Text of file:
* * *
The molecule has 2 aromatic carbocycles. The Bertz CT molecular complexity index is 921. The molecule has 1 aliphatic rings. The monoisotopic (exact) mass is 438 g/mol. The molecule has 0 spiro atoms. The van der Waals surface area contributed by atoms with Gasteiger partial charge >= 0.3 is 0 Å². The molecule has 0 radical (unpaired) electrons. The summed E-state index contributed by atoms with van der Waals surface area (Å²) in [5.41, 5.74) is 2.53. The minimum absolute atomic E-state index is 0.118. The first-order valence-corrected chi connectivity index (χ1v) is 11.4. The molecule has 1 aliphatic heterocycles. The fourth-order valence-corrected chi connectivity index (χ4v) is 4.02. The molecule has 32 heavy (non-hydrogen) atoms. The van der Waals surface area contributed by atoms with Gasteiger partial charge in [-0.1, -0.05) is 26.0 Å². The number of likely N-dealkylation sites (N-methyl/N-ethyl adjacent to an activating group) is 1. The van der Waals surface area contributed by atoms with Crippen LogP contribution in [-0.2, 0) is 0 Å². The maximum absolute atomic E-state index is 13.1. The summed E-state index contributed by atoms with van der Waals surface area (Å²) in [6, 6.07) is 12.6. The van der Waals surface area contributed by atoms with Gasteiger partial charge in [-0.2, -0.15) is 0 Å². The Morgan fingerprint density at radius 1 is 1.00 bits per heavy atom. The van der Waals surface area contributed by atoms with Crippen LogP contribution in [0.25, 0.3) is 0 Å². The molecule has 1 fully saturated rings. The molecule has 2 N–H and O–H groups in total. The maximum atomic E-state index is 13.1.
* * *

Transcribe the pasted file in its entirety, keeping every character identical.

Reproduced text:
The molecule has 2 aromatic carbocycles. The Bertz CT molecular complexity index is 921. The molecule has 1 aliphatic rings. The monoisotopic (exact) mass is 438 g/mol. The molecule has 0 spiro atoms. The van der Waals surface area contributed by atoms with Gasteiger partial charge >= 0.3 is 0 Å². The molecule has 0 radical (unpaired) electrons. The summed E-state index contributed by atoms with van der Waals surface area (Å²) in [5.41, 5.74) is 2.53. The minimum absolute atomic E-state index is 0.118. The first-order valence-corrected chi connectivity index (χ1v) is 11.4. The molecule has 1 aliphatic heterocycles. The fourth-order valence-corrected chi connectivity index (χ4v) is 4.02. The molecule has 32 heavy (non-hydrogen) atoms. The van der Waals surface area contributed by atoms with Gasteiger partial charge in [-0.1, -0.05) is 26.0 Å². The number of likely N-dealkylation sites (N-methyl/N-ethyl adjacent to an activating group) is 1. The van der Waals surface area contributed by atoms with Crippen LogP contribution in [-0.2, 0) is 0 Å². The maximum absolute atomic E-state index is 13.1. The summed E-state index contributed by atoms with van der Waals surface area (Å²) in [6, 6.07) is 12.6. The van der Waals surface area contributed by atoms with Gasteiger partial charge in [-0.2, -0.15) is 0 Å². The Morgan fingerprint density at radius 1 is 1.00 bits per heavy atom. The van der Waals surface area contributed by atoms with Crippen LogP contribution in [0.25, 0.3) is 0 Å². The molecule has 1 fully saturated rings. The molecule has 2 N–H and O–H groups in total. The maximum atomic E-state index is 13.1.